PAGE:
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Japanese mobile carriers postpone sales of new Huawei smartphones

  • May 23, 2019
  • , All national papers
  • JMH Summary

Wednesday evening’s Yomiuri led with a report saying that KDDI and SoftBank, Japan’s two major mobile carriers, said on Wednesday that they will put off sales of Huawei’s new smartphone models for their mobile services that were initially scheduled to begin later this month. The paper wrote that NTT Docomo, another major mobile carrier, is also planning to stop taking orders for the new Huawei smartphone models, originally scheduled for the summer. KDDI and SoftBank said that they made the decision because it remains unclear whether Google will continue providing its services, including the Android operating system, to Huawei following the Commerce Department’s announcement last week that it will prohibit U.S. firms from doing business with the Chinese tech giant. The daily wrote that the trade friction between the U.S. and China has begun to impact Japanese consumers.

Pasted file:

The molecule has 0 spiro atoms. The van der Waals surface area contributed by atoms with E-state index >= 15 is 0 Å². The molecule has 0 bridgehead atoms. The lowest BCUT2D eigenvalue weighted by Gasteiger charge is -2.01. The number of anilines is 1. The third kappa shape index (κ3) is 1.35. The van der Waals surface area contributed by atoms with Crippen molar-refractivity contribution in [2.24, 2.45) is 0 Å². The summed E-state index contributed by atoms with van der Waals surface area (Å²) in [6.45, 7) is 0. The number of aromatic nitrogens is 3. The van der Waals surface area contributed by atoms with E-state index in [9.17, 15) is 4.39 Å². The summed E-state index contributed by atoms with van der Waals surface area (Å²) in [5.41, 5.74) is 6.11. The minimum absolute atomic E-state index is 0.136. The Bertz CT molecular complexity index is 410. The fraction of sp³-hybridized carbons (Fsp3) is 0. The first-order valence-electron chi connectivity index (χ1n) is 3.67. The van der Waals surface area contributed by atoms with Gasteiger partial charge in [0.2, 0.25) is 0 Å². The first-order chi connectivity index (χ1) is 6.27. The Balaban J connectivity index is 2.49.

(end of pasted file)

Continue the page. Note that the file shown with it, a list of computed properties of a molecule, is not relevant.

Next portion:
Other national dailies ran similar stories, spotlighting Panasonic’s decision to suspend some business transactions with Huawei. Asahi noted that amid escalating Sino-U.S. trade tensions, some Japanese companies have begun relocating their factories from China to elsewhere in Asia. The paper explained that tit-for-tat sanctions between the world’s two largest economies have made it difficult for Japanese companies to maintain their supply chains centered on manufacturing platforms on the Chinese mainland, projecting that the fourth round of U.S. tariffs on Chinese imports, if enforced as planned, would prompt more Japanese firms to “depart from China.” Sankei wrote that the U.S. sanctions have apparently undercut Huawei’s growing presence in the IT sector.

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